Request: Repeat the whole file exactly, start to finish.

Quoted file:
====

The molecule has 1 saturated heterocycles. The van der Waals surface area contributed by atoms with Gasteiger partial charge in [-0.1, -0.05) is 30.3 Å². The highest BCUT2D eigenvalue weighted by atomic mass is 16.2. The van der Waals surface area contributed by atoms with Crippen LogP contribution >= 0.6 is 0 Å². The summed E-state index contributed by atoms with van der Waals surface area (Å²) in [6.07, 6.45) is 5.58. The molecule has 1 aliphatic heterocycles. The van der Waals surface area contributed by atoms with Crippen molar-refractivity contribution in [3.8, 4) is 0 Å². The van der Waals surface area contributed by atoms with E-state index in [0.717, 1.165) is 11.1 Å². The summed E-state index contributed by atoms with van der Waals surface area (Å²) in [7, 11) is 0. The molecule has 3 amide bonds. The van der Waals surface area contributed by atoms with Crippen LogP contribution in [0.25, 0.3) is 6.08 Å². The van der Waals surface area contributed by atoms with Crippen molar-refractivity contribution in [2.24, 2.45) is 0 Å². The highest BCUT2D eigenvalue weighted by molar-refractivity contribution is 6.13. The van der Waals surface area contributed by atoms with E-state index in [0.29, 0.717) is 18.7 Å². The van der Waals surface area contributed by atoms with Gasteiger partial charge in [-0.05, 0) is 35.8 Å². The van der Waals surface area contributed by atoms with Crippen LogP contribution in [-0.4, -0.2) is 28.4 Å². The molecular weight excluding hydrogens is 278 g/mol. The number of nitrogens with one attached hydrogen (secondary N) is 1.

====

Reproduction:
The molecule has 1 saturated heterocycles. The van der Waals surface area contributed by atoms with Gasteiger partial charge in [-0.1, -0.05) is 30.3 Å². The highest BCUT2D eigenvalue weighted by atomic mass is 16.2. The van der Waals surface area contributed by atoms with Crippen LogP contribution >= 0.6 is 0 Å². The summed E-state index contributed by atoms with van der Waals surface area (Å²) in [6.07, 6.45) is 5.58. The molecule has 1 aliphatic heterocycles. The van der Waals surface area contributed by atoms with Crippen molar-refractivity contribution in [3.8, 4) is 0 Å². The van der Waals surface area contributed by atoms with E-state index in [0.717, 1.165) is 11.1 Å². The summed E-state index contributed by atoms with van der Waals surface area (Å²) in [7, 11) is 0. The molecule has 3 amide bonds. The van der Waals surface area contributed by atoms with Crippen LogP contribution in [0.25, 0.3) is 6.08 Å². The van der Waals surface area contributed by atoms with Crippen molar-refractivity contribution in [2.24, 2.45) is 0 Å². The highest BCUT2D eigenvalue weighted by molar-refractivity contribution is 6.13. The van der Waals surface area contributed by atoms with E-state index in [0.29, 0.717) is 18.7 Å². The van der Waals surface area contributed by atoms with Gasteiger partial charge in [-0.05, 0) is 35.8 Å². The van der Waals surface area contributed by atoms with Crippen LogP contribution in [-0.4, -0.2) is 28.4 Å². The molecular weight excluding hydrogens is 278 g/mol. The number of nitrogens with one attached hydrogen (secondary N) is 1.